Freddie Fitzsimmons

Freddie Fitzsimmons

Freddie Fitzsimmons for New York Giants

Fat Freddie
July 28, 1901
5' 11"
185 lbs
Major League Debut:
8-12-1925 with NY1


Fred Fitzsimmons was a portly pitcher with excellent control despite relying heavily on a knuckleball. He combined with Carl Hubbell to form a tough righty/lefty duo on the New York Giants of the 1930s, and his trade to the rival Dodgers in 1937 was a shock to his fans. He pitched in three World Series, and won 217 games with a winning percentage near .600 for his career. After his pitching days ended, he managed and coached in three different decades.

Unform Number

#11 (1932), #12 (1933-1937), #10 (1937 Dodgers), #14 (1938-1943)

Replaced By

Right-hander Kirby Higbe, who came over from the Phillies in 1941 and won 22 games for the Dodgers. Fitzsimmons was part of the five-man rotation most of the year but an arm injury knocked him on the shelf with a 6-1 record, 2.07 ERA in 12 starts.

Best Season

The year after his Giants won the World Series, Fitzsimmons posted a 3.04 ERA (5th in the NL) in more than 260 innings, in which he walked just 51 batters. He hurled three shutouts and completed 14 of his 37 starts, en route to an 18-14 hard-luck record.

Factoid 1

Freddie Fitzsimmons served as general manager of the NFL's football Brooklyn Dodgers in 1943 and 1944.

Factoid 2

When Freddie Fitzsimmons went 4-8 in 1935, all four of his victories were shutouts. He missed the second-half of the season with bone chips in his throwing arm.


Brookyn Dodgers (1942), Boston Braves (1948), New York Giants (1949-1955), Chicago Cubs (1957-1959, 1966), Kansas City A's (1960) Fitzsimmons and Giants' teammates Carl Hubbell and Mel Ott made an agreement that if any of them received offers to manage, they would offer jobs to each other as coaches. When Ott was named Giants skipper in 1942, Hubbell was still active as a pitcher. Ott offered a job to Fitz, but Freddie declined, preferring to stay with the Dodgers. In 1944, when Fitz was the Phillies' manager, he intended on hiring Hubbell, but Ott took him on in New York instead. "I didn't want Carl kicked around in Philadelphia," Ott said, referring to the poor performance of the Phils.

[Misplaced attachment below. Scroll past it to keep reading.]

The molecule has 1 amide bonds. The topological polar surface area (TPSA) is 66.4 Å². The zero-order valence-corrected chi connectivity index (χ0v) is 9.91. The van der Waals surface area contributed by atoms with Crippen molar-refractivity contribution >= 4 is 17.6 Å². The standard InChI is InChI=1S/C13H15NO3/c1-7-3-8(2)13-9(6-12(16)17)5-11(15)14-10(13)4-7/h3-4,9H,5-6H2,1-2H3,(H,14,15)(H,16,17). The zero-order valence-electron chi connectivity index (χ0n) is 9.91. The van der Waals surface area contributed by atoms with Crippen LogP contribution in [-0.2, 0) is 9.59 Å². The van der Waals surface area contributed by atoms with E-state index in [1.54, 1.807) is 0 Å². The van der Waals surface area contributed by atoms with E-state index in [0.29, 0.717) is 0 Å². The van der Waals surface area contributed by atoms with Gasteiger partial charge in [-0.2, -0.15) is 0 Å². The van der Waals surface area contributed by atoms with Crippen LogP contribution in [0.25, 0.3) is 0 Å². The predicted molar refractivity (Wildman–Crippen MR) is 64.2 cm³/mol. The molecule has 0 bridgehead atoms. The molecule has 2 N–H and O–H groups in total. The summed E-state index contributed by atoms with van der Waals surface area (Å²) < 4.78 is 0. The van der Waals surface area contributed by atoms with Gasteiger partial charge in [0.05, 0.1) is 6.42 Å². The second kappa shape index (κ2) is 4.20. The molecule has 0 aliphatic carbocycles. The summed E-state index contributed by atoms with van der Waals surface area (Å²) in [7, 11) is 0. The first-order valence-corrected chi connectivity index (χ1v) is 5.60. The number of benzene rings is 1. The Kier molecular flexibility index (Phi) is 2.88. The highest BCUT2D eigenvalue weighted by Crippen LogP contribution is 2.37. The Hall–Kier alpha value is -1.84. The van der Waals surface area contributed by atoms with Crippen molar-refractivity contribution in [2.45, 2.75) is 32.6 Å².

June 11, 1937: Traded by the New York Giants to the Brooklyn Dodgers for Tom Baker (it was Baker's 24th birthday); Baker was a big Texas-born, right-hander, who Bill Terry said reminded him of Dazzy Vance. The Dodgers apparently knew Baker was never going to amount to much, and they were correct. Baker pitched 35 games for the Giants and won just once before he was released.


Fitz was also a master of the knuckler, and his control of that pitch was legendary. "Fitzsimmons' chief stock in trade is his fine knuckleball," wrote Dan Daniel of The Sporting News in 1939, "He throws a mean curve, too. But the famous old butterfly is his marvel...Fitz seems to be able to do more things with that delivery than anyone else. I believe he was the first to get real control over it, and the first to pitch a knuckleball with speed...Fitz always has been able to make it (the knuckler) slow, faster and a bit faster yet."



Red Menace

Fitzsimmons had uncommon success against the Cincinnati Reds. In 1929 he threw four shutouts, all of them against the Reds — in succession. He blanked them 3-0 on June 8 and 9-0 three days later; on July 7 he whitewashed the Reds 8-0 in game one of a doubleheader; and on July 30 he shut them out 3-0 to make it 36 straight scoreless innings against the team. He added two more wins against the Reds in 1929.

Freak Injury

During spring training with the Giants in 1927, Fitzsimmons was sitting in a rocking chair on the porch of the team hotel when he rocked over the fingers on his pitching hand. His fingers were flattened and he was out of action for three weeks.

Freddie Fitzsimmons: Run Support

Year Starts Runs RPS Team Diff 1925 8 46 5.75 4.79 +0.96 1926 26 137 5.27 4.21 +1.06 1927 31 179 5.77 5.15 +0.62 1928 31 147 4.74 5.32 -0.58 1929 30 213 7.10 5.61 +1.49 1930 29 233 8.03 5.81 +2.22 1931 33 185 5.61 4.86 +0.75 1932 31 90 2.90 5.41 -2.51 1933 35 148 4.23 4.03 +0.20 1934 37 174 4.70 5.05 -0.35 1935 15 58 3.87 5.05 -1.18 1936 17 75 4.41 4.87 -0.46 1937 4 26 6.50 4.77 +1.73 1937 13 44 3.38 4.03 -0.65 1938 26 118 4.54 4.68 -0.14 1939 20 70 3.50 4.66 -1.16 1940 18 100 5.55 4.33 +1.22 1941 12 55 4.58 5.14 -0.56 1942 1 6 6.00 4.78 +1.22 1943 7 27 3.86 4.72 -0.86 424 2,131 5.03 4.83 +0.20 RPS = runs scored per start by his team Team = runs scored per start by his team in other pitchers' starts Diff = difference between his run support and that of his teammates

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